Reality T.V. Formats
While Reality T.V. has enjoyed tremendous success in the last five years, the formats on which these largely unscripted shows are based have, despite their apparent economic value, not been successfully protected under copyright law. The legal quandaries surrounding Reality T.V. formats, when more closely examined, relate in part to the philosophical differences between Plato and Aristotle’s concepts of form, and correspondingly, reality as well. It is the aim of this thesis to use the current legal debates surrounding Reality T.V. formats as a springboard to partially uncover the ideological positions regarding reality which are at stake in these kinds of shows, while simultaneously analyzing why copyright laws are largely unable to meaningfully establish formats as works of creative expression.
That there is an intriguing interplay between form and reality is overtly present in the terms used to identify this latest genre of television programming: Reality T.V. format. Simply omitting the middle term, one is left with: Reality format. Buried here are conflated references to Platonic forms as real and separate from their partial instantiation in the worldly, and to Aristotelian form as that which is not necessarily extricable from the substances it shapes, and which is thus of this world.
Interestingly, most copyright laws are themselves based on concepts of authorial production that are not impartial to the distinctions among shape, shaping, and what is shaped. The thesis questions whether ideas can be separated from their creative expression, a question that is a cornerstone of modern American copyright law. Ideas cannot be protected under copyright law, but an original expression of ideas can be. Ideas have the quality of being universal in such a way that they cannot be particularized. Hence, so the argument runs, no one can claim a property right in ideas.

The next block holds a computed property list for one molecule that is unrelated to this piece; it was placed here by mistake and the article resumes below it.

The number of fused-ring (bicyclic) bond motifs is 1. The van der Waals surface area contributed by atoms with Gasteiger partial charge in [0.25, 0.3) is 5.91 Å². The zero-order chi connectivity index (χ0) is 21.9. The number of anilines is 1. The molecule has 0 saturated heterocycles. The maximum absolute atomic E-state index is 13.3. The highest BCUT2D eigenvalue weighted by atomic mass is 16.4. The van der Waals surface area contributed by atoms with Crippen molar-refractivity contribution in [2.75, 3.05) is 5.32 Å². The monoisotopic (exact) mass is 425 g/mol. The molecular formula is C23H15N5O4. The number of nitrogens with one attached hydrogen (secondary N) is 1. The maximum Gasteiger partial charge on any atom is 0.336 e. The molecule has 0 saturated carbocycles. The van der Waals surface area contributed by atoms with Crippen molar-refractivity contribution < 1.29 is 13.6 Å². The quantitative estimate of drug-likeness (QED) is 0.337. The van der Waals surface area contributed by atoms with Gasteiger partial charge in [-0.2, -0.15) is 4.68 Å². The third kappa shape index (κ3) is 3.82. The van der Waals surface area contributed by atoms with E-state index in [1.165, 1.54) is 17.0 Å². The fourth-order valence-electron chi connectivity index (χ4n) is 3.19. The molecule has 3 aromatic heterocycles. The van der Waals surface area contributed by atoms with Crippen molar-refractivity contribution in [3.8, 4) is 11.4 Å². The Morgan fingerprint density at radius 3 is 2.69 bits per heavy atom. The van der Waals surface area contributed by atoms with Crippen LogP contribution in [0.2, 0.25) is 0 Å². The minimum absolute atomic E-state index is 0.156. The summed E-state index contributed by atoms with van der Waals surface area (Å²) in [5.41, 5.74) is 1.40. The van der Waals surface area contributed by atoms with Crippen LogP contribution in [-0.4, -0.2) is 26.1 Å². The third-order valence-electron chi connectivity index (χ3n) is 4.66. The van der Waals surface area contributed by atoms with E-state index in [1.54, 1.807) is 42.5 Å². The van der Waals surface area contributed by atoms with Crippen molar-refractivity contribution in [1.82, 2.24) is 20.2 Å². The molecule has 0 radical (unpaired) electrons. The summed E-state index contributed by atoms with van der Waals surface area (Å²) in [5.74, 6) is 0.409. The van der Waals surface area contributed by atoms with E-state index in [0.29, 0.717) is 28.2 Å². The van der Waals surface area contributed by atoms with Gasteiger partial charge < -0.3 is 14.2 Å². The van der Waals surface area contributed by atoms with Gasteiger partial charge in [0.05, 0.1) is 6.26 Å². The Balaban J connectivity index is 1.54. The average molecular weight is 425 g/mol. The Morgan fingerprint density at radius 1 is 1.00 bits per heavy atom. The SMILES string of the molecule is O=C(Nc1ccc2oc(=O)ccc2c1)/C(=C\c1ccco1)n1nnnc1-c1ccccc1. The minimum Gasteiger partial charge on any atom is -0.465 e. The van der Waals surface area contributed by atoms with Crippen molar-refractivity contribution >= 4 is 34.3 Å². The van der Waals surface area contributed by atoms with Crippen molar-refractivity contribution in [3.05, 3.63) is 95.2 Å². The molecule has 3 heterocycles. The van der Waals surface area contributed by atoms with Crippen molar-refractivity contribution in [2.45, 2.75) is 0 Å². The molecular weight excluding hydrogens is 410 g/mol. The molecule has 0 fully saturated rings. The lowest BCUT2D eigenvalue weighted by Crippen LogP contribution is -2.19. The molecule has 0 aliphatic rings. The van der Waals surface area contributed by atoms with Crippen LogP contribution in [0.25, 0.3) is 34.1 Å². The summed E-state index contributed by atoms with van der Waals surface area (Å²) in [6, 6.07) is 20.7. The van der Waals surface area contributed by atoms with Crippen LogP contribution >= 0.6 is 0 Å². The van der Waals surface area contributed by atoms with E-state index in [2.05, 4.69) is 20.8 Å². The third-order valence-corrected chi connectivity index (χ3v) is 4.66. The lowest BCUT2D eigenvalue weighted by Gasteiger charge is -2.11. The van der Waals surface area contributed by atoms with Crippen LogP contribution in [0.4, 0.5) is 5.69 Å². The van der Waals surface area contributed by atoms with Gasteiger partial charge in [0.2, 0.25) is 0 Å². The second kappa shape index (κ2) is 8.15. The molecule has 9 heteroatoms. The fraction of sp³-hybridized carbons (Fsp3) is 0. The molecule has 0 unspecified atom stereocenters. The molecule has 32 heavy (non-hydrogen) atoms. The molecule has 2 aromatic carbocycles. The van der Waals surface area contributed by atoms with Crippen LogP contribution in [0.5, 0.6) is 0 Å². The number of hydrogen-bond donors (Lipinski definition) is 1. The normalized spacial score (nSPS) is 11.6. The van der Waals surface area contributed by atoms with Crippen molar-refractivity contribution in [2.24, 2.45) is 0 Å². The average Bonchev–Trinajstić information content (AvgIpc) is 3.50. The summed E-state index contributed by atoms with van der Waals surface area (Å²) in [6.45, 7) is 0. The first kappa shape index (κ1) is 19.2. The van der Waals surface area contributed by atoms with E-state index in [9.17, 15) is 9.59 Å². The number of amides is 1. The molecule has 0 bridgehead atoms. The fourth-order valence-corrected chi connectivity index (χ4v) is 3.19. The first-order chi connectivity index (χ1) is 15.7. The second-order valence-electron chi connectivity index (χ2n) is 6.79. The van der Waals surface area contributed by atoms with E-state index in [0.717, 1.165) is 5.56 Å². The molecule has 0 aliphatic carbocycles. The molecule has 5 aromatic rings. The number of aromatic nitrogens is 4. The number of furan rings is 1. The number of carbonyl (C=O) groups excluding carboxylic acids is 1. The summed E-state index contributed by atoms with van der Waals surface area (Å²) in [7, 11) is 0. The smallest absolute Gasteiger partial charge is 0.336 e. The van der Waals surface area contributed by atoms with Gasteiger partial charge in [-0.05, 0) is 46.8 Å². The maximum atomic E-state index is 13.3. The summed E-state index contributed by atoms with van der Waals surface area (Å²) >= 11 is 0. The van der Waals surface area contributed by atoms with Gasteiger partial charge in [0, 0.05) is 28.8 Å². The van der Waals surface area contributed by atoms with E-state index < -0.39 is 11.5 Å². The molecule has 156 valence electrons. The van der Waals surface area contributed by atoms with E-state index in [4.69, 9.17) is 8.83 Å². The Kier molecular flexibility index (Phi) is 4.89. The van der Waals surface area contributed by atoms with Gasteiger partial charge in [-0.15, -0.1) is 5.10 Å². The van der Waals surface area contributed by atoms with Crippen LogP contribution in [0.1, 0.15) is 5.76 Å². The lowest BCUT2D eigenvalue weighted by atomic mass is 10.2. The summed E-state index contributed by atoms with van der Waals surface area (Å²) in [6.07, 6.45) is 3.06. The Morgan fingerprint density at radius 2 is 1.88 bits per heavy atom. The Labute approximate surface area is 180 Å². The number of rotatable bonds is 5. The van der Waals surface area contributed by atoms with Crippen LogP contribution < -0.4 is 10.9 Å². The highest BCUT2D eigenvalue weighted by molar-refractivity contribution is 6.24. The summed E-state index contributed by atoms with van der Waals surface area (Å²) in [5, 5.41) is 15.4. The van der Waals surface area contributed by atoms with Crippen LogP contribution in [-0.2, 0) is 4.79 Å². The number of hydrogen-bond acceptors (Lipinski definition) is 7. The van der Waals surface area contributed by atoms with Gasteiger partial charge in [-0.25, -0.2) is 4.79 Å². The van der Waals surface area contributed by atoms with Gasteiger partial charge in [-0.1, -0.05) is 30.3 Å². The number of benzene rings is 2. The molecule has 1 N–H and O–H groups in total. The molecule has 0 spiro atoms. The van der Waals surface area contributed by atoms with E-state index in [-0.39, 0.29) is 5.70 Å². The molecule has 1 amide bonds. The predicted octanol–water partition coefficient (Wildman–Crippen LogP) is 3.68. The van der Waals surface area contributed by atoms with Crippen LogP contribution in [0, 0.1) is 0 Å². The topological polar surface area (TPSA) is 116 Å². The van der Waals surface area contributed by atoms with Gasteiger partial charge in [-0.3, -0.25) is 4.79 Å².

Reality T.V. formats deeply frustrate the idea-expression dichotomy. For one, they are partly unscripted, which means the exact content is not specified, even if the type of content can be prescribed. In this context, one can think of individual episodes of a show as instances of the format, and one can also begin to see why formats travel so well when exported to different cultures. It is the insertion of the format within a given culture which gives it specificity while it remains general enough to be universal. From a legal perspective, formats are often treated as combinations of very basic ideas or elements, which when combined in a specific manner, may or may not amount to creative expression.
After SAIC, Vanessa LeFort will enter law school and enrich her engagement with the law through her theoretical and critical examination of visual culture.
Thesis Advisor: Michael Newman, Associate Professor; Art History, Theory, and Criticism
Thesis Reader: Michael Dorf, Adjunct Professor, Arts Administration; Partner, Adducci, Dorf, Lehner, Mitchell & Blankenship, P.C.
Terri Kapsalis,Adjunct Associate Professor; Visual and Critical Studies; Performance; Art History, Theory, and Criticism; Liberal Arts